Submission: A Blessing or Bane?

Written By Ho Yi-Jiun, Taiwan, originally in Traditional Chinese

I grew up in a very lenient family where my parents would give me advice, but let me make the final decision. As a result, I learned to pursue after my own interests, feelings, and dreams. I was so focused on living my own way, that I became adept at neglecting the rules and the authority around me.

From a young age, I did not like rules, being restrained, and obeying authority. As I was growing up, I would skip school simply because I didn’t feel like attending. Being the creative sort, I always felt that I should have an artist’s temperament and live freely. Even my emotions ought to be freely expressed. I should laugh when I wanted to, and cry when I wanted to.

Even though I came to understand and experience God’s love in college, His glory and authority were very distant concepts—something I had heard about but never encountered personally.

It was only during my third year in university—when a relationship I had entered on a whim ended in break-up—that I began to realize that following my own feelings did not always lead to a smooth sailing life. I finally realized that I needed God’s guidance in order to progress in life.

Not long after this, I found a church that emphasized the teaching of God’s word. That began my journey of doing devotions, attending Sunday service, small group, Sunday school, prayer meeting, as well as serving. Initially I was not used to this, and felt as if I was tied up by all these “rules”. But slowly, because of all these “rules”, I spent more and more time on God, and came to know Him better—and naturally desired Him more. I also saw how my own impetuous, prideful heart needed time to learn in quiet and humility, to be changed by God.

When it was time to enter the workforce, I actively sought God’s guidance for my next step. Through the interviews I attended, He showed me the potential conflicts I might face if I worked in the media industry because of my faith, such as the need to work on a Sunday, as well as having to write things contrary to what I believed. These realizations shattered the journalism dream I had clung onto for the past five years. That’s when I decided to instead look for a job that would allow me to give back to society, along with being able to utilize my writing skills. Eventually, I ended up in a writing job at a charity organization. This was my first test of spiritual submission, and by God’s grace, I passed.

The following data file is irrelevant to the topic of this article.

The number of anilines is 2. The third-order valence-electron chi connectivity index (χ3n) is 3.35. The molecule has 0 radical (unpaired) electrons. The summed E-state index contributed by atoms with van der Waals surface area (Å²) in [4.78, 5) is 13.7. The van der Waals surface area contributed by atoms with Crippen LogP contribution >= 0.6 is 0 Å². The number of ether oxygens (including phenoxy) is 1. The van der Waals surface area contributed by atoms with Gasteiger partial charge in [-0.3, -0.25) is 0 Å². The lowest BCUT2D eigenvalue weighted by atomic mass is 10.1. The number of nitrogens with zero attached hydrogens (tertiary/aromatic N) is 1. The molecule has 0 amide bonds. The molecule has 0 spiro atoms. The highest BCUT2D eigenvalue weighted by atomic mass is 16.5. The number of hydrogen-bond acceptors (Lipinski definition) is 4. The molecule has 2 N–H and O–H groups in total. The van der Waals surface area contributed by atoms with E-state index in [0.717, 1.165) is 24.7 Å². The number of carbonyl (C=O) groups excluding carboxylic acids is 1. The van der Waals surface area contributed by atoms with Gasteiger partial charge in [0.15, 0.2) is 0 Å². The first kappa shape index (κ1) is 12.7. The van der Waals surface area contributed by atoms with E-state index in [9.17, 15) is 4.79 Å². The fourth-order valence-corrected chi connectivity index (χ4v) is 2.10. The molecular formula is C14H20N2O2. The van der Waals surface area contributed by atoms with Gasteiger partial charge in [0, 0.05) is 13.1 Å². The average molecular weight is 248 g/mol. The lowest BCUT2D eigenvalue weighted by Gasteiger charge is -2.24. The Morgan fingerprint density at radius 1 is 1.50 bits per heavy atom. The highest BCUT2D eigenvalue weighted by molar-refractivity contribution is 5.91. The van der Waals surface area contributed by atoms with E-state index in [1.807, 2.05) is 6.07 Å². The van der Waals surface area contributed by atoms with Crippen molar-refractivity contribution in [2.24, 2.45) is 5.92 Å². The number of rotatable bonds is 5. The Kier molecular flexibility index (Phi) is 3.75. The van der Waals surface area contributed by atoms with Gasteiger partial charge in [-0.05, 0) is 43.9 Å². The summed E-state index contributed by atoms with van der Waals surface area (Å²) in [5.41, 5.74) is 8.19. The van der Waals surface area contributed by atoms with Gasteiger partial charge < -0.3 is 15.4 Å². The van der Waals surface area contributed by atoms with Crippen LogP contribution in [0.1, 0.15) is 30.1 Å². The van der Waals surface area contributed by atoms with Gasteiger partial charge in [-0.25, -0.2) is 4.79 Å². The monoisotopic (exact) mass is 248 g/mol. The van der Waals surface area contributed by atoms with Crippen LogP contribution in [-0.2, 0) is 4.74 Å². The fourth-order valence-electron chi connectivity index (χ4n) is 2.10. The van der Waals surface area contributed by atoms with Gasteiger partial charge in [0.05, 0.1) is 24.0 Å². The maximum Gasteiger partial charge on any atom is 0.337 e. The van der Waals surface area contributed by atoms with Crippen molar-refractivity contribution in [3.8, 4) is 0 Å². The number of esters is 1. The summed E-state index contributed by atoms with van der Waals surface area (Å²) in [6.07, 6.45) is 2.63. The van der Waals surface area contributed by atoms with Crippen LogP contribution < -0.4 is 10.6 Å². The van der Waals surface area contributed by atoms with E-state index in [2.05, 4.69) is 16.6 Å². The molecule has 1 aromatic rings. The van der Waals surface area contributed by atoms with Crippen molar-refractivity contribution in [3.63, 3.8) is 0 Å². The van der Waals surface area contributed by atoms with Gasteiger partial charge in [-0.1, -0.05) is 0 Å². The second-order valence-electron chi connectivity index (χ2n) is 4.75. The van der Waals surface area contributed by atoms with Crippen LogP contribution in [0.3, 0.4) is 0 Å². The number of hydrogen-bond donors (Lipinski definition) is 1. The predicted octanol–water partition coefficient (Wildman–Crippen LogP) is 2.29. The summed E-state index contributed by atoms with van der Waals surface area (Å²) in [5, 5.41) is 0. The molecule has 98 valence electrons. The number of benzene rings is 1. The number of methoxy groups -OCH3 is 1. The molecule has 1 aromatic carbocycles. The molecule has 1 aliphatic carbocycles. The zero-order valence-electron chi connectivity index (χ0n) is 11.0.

But God was not done with me yet. Another area in which I had to learn submission was to the earthly authorities God has set up, for example, the head of the household (my father), and the head of the company (my boss). When interacting with them, I often focused on their flaws. For instance, my supervisor would oftentimes make decisions that were not entirely correct, yet use her position to pressure me, so that I would go along. My father, on the other hand, was a poor listener and would start dissecting my problems from his own view point even before I finish. Every time I encountered such situations, I felt sorry for myself and always thought of how to retaliate. Instead of submitting to them, I would respond with anger.

It reached a point where I became weary of my own response. I decided to pray to the Lord, along with a fellow sister-in Christ, asking Him to save me from such bitterness. God pointed me to 1 Peter 2-3, which contained the verses: “. . . submit yourselves to your masters, not only to those who are good and considerate, but also to those who are harsh” (1 Peter 2:18), and “Do not repay evil with evil or insult with insult. On the contrary, repay evil with blessing, because to this you were called so that you may inherit a blessing.” (1 Peter 3:9). These verses gave me great strength.

By submitting to the Lord’s guidance and reminders, I learned to approach my father and supervisor with a little more love, and a little less critique. Over time, I found it easier to sincerely submit to them in life and in work.

When my supervisor demands her own way, I put myself in her shoes—recognizing she has not been in her current position long, and is still learning the techniques of communication and how to judge work affairs. I should not be running her down, but should instead pray for her leadership abilities, and do what I can to be a good helper. When my father is quick to respond, I appreciate his deep love for me—that his anxiety is borne out of his concern for me that outweighs even the concern I have for myself! Instead, I reflect on myself, acknowledging that I have not always listened carefully to what my father has to say, so learning to respect and complete one another in love.

Through these experiences, God has showed me that submission is truly a blessing. Submitting to the Lord does not take away my freedom, but instead, allows me true freedom that comes from the heart. Of course, we must not rely on ourselves, but on the Lord.

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